Thursday, October 27, 2011

What's Travel Lit Really About?

Once upon a time, sons of European nobles set off on road trips to hack, skewer, and drive people of other faiths from "holy lands." We call those travels crusades. Many "holy warriors" embarked with the same gleaming eyes and clueless grins now seen on kids of American elites joining the Peace Corp for somewhat vague do-goodery. We call these travels "noble causes." Commoners, like me, usually travel for unspiritual reasons like finding a job, scoring a babe, or escaping the law.

Back to my point. I'm almost sure I had one. Oh yes, the road to hell, Asia, Africa, and Latin America is paved with good intentions. Yet, during rainy season, this clearly isn't enough. Still, folks often travel for the journey and what it means to them, rather than the destination and what they plan on doing for or to someone else. Today, we say people are on a crusade when it seems their zeal for a quest stems from its enhanced personal significance.

The destination does matter, of course. I try hard not to be a been there, done that, stayed there, ate that, travel author. You know those surfer dudes and traveler bimbos who write about places they barely visited much less understood. Who needs more of that? At least, racist colonial writers spent enough time observing the darkies to make hateful condescending remarks one can laugh or cry at, but can anyone explain why Rolf Potts' famous article on chasing Leonardo DiCaprio around Thailand is travel lit not celebrity gossip?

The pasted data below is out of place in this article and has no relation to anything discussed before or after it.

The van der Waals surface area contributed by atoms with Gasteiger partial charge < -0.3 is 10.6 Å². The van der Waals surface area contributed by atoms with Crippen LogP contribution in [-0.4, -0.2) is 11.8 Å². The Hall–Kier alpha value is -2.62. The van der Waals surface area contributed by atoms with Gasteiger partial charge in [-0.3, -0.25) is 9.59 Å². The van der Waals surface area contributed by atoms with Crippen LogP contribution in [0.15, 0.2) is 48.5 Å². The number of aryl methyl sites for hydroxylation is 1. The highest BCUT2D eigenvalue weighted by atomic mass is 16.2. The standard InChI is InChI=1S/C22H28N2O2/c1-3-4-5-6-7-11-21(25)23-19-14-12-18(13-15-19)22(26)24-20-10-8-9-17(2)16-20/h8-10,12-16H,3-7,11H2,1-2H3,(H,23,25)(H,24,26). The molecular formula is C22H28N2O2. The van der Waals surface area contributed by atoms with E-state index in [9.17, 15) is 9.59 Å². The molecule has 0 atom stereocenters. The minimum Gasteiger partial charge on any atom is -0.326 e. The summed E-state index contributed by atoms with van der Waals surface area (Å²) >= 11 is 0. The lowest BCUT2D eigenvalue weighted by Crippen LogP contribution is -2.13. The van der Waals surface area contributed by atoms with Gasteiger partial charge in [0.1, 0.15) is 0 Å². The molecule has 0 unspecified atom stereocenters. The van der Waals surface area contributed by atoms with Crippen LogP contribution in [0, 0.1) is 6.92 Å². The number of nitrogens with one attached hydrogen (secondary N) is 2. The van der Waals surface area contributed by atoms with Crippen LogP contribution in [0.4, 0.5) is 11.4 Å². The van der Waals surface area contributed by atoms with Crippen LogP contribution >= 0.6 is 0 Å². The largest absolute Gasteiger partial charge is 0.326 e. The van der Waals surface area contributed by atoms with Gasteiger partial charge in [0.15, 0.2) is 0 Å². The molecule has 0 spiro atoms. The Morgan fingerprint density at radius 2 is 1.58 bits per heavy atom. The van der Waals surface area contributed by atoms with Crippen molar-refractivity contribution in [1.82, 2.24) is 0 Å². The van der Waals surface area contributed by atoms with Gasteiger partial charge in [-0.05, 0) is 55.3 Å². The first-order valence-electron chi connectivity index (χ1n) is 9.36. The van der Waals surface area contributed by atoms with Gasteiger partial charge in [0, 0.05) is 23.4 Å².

Consider the film The Eagle of the Ninth. Celtic lands and ancient culture are not surveyed in detail. Yet, bleak windy ridges and damp mossy ravines almost seem to justify harsh lawless decision-making that could never be explained to olive-oil-annointed senators back in a Roman garden. Physical terrain partly defines moral terrain.

Likewise, The Eagle's bloody pilgrimage for a gilded Roman icon is unjustifiable to a ridiculus extreme. Nevertheless, this is a pilgrim most guys (especially fatherless ones) can relate to. The quest isn't really about re-erecting a fallen standard of Rome. It's about re-erecting the limp pole of a wounded young man. Me thinks the man doth protest too much. He claims to be defending his father's honor, but looks more like he's desperately asserting his own.

That's why most guys can enjoy this silly BROmance and overlook much of the nonsense. We truly need to find the holy grail of manhood - to hell with the details. If we can't find ourselves at home in the metrosexual present, we'll trek to the end of the earth in a fictionalized past. Travel is partly about the destination, even more about the journey, but mostly about the migration and transformation of the soul.

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